Socca is a savoury chickpea pancake enjoyed as a street food snack in Nice, France. Here we have repurposed it as a protein-rich pizza base. You could choose to top it like a classic pizza, but this fresh take makes eating your greens a whole lot more interesting.
Unadorned socca is also a great accompaniment to other dishes. Try serving it alongside chili, soups, or stews; or as a snack sprinkled with freshly ground black pepper and chopped herbs such as rosemary, parsley, or chives.
Soaking red onion removes some of that harsh bite raw onions can have, and also mellows the taste a bit.
For socca batter, in bowl, whisk together chickpea flour, water, 1 Tbsp (15 mL) oil, garlic, oregano, and salt until well combined. Set aside for 1 hour. While waiting, make dressing and tempeh.
For dressing, in blender, combine cashews, 6 Tbsp (90 mL) crumbled tofu, garlic, lemon juice, apple cider vinegar, tahini, miso, water, maple syrup, mustard, nutritional yeast, and salt until smooth, about 2 minutes. Transfer to bowl and fold in green onion and remaining tofu. Refrigerate until ready to use.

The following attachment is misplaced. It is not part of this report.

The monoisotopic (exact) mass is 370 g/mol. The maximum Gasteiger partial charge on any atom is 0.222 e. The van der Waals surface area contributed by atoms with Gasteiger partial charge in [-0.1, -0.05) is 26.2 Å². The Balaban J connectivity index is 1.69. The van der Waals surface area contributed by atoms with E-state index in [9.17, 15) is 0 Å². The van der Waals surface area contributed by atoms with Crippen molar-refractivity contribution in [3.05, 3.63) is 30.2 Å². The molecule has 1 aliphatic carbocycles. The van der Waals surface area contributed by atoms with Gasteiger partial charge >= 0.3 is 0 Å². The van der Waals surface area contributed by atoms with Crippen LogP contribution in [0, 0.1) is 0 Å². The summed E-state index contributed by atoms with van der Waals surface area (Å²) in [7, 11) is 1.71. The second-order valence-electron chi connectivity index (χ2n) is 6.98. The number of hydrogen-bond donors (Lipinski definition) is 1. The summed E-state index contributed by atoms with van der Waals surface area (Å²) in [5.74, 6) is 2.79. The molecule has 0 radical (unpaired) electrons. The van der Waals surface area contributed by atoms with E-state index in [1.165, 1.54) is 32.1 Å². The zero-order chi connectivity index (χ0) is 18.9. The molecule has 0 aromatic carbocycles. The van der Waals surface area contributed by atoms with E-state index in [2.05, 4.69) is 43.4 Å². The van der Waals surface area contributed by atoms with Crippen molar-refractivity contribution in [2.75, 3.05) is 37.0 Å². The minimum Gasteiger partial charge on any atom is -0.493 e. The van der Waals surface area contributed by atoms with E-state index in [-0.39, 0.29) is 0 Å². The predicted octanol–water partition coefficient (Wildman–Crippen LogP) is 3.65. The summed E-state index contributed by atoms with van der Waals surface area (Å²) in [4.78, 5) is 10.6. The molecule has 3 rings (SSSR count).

Preheat oven broiler and position oven rack about 6 in (15 cm) from broiler element.
For bits, toss 1/2 tsp (2 mL) oil and tempeh together on small baking tray or in ovenproof frying pan. Broil, stirring once or twice, until lightly golden brown, about 6 minutes total. Meanwhile, in medium bowl, whisk together tamari, maple syrup, paprika, and garlic powder. Add warm tempeh and stir to evenly coat in sauce. Tempeh should absorb all the sauce. Transfer tempeh back to baking sheet and broil again, stirring once or twice, until crisp, about another 4 minutes. Allow bits to cool to room temperature on baking tray, stirring occasionally. If not using right away, bits may be stored in airtight container in refrigerator for up to 4 days.
When socca batter has rested for 1 hour, place 10 in (25 cm) cast iron pan under broiler and allow to warm for 5 minutes.